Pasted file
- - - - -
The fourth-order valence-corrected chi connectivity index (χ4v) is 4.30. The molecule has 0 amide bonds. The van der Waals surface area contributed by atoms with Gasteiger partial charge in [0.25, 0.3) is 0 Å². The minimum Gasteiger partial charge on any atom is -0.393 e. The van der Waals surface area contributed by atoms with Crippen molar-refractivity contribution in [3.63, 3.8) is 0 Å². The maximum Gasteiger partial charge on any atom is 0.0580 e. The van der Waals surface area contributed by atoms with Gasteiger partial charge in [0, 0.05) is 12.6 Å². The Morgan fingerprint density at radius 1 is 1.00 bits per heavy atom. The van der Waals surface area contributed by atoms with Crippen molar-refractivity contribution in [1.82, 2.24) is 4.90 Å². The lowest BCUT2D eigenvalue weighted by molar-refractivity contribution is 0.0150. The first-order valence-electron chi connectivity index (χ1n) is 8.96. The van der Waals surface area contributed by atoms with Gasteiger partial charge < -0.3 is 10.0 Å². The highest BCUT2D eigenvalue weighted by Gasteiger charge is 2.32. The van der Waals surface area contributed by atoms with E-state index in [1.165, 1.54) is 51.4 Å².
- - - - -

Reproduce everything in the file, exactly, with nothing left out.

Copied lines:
The fourth-order valence-corrected chi connectivity index (χ4v) is 4.30. The molecule has 0 amide bonds. The van der Waals surface area contributed by atoms with Gasteiger partial charge in [0.25, 0.3) is 0 Å². The minimum Gasteiger partial charge on any atom is -0.393 e. The van der Waals surface area contributed by atoms with Crippen molar-refractivity contribution in [3.63, 3.8) is 0 Å². The maximum Gasteiger partial charge on any atom is 0.0580 e. The van der Waals surface area contributed by atoms with Gasteiger partial charge in [0, 0.05) is 12.6 Å². The Morgan fingerprint density at radius 1 is 1.00 bits per heavy atom. The van der Waals surface area contributed by atoms with Crippen molar-refractivity contribution in [1.82, 2.24) is 4.90 Å². The lowest BCUT2D eigenvalue weighted by molar-refractivity contribution is 0.0150. The first-order valence-electron chi connectivity index (χ1n) is 8.96. The van der Waals surface area contributed by atoms with Gasteiger partial charge < -0.3 is 10.0 Å². The highest BCUT2D eigenvalue weighted by Gasteiger charge is 2.32. The van der Waals surface area contributed by atoms with E-state index in [1.165, 1.54) is 51.4 Å².